The article by Walter Truett Anderson (Editorial Pages, Sept. 6), "How Did America Become an Opponent of Revolution?" touches on some important points, but it fails to follow through. The policy of the present Administration to aggressively support the status quo, no matter how odious--albeit "anti-Communist"--has created a peculiar and dangerous situation in which the repressive totalitarian regime of the Soviet Union may style itself the champion of anti-colonialist movements throughout the Third World.
Through the inept bungling of Richard Nixon and Henry Kissinger, we allowed ourselves to be lumped together with the reactionary minority in Angola, which even our own CIA knew was doomed to defeat. Our support of Ferdinand Marcos in the Philippines has forced the anti-dictatorship forces to take on a pinker and pinker hue, although only a small minority of the movement holds to Marxist-Leninist precepts. We withheld desperately needed aid from Nicaragua during a time when the moderates were trying to rejoin the community of nations, and now we confront the Communists in ascendancy there as well.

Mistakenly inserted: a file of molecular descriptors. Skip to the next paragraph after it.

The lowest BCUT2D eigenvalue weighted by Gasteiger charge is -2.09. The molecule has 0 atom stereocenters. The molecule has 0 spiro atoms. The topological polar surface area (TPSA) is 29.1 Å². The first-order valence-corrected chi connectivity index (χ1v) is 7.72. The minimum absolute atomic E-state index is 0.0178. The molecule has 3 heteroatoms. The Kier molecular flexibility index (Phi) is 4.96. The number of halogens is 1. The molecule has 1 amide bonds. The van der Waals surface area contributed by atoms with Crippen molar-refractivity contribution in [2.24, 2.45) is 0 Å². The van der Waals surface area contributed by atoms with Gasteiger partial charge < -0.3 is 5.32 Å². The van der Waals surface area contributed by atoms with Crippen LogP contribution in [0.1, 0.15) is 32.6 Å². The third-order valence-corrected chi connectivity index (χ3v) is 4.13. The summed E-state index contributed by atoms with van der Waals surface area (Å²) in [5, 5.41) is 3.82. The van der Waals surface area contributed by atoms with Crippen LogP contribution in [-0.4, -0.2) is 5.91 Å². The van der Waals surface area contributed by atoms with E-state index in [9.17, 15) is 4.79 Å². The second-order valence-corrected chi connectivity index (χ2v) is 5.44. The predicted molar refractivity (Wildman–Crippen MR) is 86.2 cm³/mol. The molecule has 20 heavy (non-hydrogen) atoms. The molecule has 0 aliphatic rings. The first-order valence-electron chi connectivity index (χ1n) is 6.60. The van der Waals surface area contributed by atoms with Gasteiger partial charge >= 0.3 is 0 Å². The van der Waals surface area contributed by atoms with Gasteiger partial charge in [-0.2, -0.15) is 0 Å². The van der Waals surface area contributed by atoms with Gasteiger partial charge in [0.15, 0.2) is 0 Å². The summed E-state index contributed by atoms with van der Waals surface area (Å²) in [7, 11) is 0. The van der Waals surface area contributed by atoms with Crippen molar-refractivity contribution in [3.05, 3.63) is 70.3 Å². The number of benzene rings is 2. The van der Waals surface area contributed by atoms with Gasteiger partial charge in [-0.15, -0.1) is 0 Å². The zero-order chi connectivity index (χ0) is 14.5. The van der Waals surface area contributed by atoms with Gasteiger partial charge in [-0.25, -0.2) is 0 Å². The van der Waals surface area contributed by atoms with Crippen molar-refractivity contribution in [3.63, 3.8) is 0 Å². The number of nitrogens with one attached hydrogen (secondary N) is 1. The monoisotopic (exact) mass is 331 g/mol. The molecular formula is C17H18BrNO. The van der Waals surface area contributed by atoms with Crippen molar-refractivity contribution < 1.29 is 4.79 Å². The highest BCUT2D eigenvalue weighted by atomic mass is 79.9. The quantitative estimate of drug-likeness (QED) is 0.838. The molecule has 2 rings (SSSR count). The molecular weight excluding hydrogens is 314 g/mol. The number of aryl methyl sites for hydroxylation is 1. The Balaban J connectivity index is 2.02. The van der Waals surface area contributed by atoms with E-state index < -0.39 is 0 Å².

The tragedy of the South African situation is that we refuse to learn from our mistakes. "Constructive engagement" is merely a smoke screen for inaction while the issue of apartheid is being decided, massacre-style, in the streets.